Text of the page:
THE OLD FRONT LINE
This description of the old front line, as it was when the Battle of the Somme began, may some day be of use. All wars end; even this war will some day end, and the ruins will be rebuilt and the field full of death will grow food, and all this frontier of trouble will be forgotten. When the trenches are filled in, and the plough has gone over them, the ground will not long keep the look of war. One summer with its flowers will cover most of the ruin that man can make, and then these places, from which the driving back of the enemy began, will be hard indeed to trace, even with maps. It is said that even now in some places the wire has been removed, the explosive salved, the trenches filled, and the ground ploughed with tractors. In a few years' time, when this war is a romance in memory, the soldier looking for his battlefield will find his marks gone. Centre Way, Peel Trench, Munster Alley, and these other paths to glory will be deep under the corn, and gleaners will sing at Dead Mule Corner.
It is hoped that this description of the line will be followed by an account of our people's share in the battle. The old front line was the base from which the battle proceeded. It was the starting-place. The thing began there. It was the biggest battle in which our people were ever engaged, and so far it has led to bigger results than any battle of this war since the Battle of the Marne. It caused a great falling back of the enemy armies. It freed a great tract of France, seventy miles long, by from ten to twenty-five miles broad. It first gave the enemy the knowledge that he was beaten.
Very many of our people never lived to know the result of even the first day's fighting. For then the old front line was the battlefield, and the No Man's Land the prize of the battle. They never heard the cheer of victory nor looked into an enemy trench. Some among them never even saw the No Man's Land, but died in the summer morning from some shell in the trench in the old front line here described.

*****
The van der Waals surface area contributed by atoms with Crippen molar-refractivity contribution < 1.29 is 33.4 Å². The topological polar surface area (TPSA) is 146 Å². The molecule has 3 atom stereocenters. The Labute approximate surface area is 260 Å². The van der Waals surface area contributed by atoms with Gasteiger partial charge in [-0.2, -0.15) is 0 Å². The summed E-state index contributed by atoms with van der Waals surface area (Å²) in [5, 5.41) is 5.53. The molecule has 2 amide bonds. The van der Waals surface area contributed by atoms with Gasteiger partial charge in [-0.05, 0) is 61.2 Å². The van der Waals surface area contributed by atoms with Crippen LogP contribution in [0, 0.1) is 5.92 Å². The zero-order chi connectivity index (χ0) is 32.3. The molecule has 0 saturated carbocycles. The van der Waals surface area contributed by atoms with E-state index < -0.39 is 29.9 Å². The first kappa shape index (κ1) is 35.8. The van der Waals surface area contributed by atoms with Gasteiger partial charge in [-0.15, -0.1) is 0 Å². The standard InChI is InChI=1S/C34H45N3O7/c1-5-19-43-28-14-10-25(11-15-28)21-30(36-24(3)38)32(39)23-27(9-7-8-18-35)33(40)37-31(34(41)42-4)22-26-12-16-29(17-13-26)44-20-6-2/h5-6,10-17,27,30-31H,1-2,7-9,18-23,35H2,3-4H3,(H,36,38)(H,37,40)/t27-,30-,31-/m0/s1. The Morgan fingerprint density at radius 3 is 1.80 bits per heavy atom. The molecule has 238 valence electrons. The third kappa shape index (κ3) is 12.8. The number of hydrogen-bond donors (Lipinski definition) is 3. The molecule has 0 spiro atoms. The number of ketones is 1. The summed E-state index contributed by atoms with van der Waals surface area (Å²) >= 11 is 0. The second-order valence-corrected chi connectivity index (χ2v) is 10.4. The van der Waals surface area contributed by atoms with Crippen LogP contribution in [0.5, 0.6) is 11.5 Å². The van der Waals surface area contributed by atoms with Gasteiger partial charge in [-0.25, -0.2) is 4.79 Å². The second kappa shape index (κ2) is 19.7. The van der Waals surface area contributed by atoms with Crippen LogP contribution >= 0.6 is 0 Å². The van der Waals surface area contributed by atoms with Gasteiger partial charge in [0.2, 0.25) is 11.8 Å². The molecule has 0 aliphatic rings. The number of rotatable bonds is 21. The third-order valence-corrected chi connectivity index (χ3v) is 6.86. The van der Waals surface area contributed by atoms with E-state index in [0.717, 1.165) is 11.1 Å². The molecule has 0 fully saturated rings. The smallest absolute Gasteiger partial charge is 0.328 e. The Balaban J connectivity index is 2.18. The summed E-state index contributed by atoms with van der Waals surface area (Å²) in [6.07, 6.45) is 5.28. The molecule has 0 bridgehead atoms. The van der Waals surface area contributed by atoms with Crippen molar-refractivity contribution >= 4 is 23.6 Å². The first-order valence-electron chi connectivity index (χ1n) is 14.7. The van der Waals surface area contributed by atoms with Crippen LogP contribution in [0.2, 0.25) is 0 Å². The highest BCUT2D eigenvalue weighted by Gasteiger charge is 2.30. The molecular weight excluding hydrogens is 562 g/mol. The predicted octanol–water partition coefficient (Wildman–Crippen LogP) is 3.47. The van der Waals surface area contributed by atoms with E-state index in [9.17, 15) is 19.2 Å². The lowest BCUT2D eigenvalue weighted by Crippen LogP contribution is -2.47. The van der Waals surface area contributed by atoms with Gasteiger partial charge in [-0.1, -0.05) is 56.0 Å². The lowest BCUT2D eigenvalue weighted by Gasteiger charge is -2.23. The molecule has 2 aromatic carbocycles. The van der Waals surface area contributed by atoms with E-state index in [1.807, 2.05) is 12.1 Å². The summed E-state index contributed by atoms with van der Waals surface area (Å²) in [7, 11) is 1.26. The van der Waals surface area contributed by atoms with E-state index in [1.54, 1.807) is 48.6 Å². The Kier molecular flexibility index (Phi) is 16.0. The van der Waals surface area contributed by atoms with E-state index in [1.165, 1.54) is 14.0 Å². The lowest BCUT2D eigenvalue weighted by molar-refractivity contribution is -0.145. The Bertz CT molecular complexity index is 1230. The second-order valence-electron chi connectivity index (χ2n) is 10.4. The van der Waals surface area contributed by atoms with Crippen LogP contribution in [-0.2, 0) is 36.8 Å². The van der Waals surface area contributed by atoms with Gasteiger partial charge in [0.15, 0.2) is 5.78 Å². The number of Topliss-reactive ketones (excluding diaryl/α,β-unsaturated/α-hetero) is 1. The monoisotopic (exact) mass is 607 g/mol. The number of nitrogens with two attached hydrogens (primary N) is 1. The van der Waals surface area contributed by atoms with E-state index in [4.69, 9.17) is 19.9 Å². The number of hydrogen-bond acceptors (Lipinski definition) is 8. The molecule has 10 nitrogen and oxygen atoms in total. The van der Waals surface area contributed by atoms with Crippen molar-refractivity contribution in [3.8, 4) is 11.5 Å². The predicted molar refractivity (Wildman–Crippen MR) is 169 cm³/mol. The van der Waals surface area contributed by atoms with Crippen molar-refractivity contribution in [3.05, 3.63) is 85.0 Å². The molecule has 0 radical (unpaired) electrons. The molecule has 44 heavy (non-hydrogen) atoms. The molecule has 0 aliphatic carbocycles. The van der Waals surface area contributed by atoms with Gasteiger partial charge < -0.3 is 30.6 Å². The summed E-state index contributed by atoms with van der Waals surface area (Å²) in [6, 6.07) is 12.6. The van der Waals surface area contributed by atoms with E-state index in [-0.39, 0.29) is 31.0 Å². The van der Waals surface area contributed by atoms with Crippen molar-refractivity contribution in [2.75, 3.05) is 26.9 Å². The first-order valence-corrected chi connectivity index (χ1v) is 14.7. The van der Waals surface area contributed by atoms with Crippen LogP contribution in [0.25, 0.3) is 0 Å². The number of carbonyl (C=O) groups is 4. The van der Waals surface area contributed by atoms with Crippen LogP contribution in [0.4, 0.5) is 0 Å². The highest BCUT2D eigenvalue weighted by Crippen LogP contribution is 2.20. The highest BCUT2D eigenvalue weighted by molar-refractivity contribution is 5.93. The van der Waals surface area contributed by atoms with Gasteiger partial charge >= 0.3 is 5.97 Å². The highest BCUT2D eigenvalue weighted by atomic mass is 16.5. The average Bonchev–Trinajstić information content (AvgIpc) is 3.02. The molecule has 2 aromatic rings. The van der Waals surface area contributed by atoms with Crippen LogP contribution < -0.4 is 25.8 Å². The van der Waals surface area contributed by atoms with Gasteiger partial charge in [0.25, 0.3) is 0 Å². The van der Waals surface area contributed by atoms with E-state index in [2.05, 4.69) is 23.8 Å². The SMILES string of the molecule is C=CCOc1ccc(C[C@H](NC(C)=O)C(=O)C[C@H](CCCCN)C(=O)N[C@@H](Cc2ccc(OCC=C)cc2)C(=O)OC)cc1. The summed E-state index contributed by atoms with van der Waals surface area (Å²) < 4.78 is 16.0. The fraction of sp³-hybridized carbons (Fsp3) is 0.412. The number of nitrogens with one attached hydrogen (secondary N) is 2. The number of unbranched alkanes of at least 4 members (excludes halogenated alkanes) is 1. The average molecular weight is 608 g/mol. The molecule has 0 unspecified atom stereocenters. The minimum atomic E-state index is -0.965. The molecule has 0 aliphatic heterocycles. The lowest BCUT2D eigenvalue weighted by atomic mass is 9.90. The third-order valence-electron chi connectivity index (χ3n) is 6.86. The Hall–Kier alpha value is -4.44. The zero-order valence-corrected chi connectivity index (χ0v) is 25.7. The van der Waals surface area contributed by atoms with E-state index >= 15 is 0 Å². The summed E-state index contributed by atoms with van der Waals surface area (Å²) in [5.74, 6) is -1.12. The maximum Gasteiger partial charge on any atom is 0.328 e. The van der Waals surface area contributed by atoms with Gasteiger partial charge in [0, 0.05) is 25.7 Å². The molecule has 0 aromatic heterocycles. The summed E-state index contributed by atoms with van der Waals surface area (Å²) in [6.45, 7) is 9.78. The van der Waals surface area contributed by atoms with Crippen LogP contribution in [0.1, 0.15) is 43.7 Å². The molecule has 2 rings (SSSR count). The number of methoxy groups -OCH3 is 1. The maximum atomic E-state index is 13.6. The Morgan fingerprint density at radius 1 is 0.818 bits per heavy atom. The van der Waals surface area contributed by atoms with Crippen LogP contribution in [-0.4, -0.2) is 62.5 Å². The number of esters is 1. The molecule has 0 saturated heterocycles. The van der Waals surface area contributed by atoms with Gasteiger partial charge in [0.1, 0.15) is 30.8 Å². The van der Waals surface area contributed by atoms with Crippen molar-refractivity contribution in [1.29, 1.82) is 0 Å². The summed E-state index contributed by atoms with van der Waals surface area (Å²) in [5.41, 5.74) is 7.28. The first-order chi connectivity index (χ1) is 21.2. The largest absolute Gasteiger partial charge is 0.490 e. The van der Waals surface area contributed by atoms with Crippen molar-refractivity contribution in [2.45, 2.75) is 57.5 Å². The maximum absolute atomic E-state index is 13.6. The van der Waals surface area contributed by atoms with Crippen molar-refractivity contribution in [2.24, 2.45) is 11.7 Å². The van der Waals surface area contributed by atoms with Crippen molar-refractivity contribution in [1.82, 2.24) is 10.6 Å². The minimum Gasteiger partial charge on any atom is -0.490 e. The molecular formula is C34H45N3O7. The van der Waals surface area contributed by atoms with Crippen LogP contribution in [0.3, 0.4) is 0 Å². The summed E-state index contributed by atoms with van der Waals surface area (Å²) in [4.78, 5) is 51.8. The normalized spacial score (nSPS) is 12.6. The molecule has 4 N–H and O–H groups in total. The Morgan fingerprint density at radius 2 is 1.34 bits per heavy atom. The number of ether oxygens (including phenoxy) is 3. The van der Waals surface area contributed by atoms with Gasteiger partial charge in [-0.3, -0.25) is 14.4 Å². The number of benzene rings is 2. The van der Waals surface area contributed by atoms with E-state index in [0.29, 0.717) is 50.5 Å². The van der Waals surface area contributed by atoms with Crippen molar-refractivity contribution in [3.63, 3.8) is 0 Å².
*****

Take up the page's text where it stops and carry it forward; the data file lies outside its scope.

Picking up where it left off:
It is a difficult thing to describe without monotony, for it varies so little. It is like describing the course of the Thames from Oxford to Reading, or of the Severn from Deerhurst to Lydney, or of the Hudson from New York to Tarrytown. Whatever country the rivers pass they remain water, bordered by shore. So our front-line trenches, wherever they lie, are only gashes in the earth, fenced by wire, beside a greenish strip of ground, pitted with shell-holes, which is fenced with thicker, blacker, but more tumbled wire on the other side. Behind this further wire is the parapet of the enemy front-line trench, which swerves to take in a hillock or to flank a dip, or to crown a slope, but remains roughly parallel with ours, from seventy to five hundred yards from it, for miles and miles, up hill and down dale. All the advantages of position and observation were in the enemy's hands, not in ours. They took up their lines when they were strong and our side weak, and in no place in all the old Somme position is our line better sited than theirs, though in one or two places the sites are nearly equal....